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A Contemplation Upon Flowers

by Henry King

A Contemplation Upon Flowers

Brave flowers, that I could gallant it like you
And be as little vain;
You come abroad, and make a harmless show,
And to your beds of earth again;
You are not proud, you know your birth
For your embroider'd garments are from earth:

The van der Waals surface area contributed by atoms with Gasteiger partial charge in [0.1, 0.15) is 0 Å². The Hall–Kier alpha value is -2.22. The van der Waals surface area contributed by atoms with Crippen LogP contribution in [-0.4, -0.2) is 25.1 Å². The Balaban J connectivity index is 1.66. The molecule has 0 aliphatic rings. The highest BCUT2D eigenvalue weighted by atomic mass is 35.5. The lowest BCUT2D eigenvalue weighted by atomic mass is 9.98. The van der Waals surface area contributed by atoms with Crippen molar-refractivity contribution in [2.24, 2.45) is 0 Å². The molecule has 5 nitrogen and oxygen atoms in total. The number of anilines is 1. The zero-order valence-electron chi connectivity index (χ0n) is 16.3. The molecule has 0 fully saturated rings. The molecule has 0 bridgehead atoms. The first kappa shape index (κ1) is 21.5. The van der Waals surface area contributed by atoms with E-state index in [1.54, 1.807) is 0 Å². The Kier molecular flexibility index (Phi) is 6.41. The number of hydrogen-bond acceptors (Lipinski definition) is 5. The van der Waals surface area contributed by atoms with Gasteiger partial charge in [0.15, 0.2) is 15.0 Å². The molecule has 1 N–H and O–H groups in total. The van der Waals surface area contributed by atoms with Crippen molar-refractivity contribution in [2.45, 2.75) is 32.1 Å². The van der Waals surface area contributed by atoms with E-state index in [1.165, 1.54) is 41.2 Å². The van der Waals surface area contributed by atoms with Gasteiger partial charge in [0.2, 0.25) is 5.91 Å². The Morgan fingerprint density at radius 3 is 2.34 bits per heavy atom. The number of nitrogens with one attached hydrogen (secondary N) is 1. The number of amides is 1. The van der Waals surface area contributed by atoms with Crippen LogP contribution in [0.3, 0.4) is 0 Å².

You do obey your months and times, but I
Would have it ever spring,
My fate would know no winter, never die
Not think of such a thing;
Oh, that I could my bed of earth but view
And smile, and look as cheerfully as you:

Oh, teach me to see death, and not to fear
But rather to take truce;
How often have I seen you at a bier,
And there look fresh and spruce;
You fragrant flowers, then teach me that my breath
Like yours may sweeten and perfume my death.

Henry King (Bishop of Chichester)

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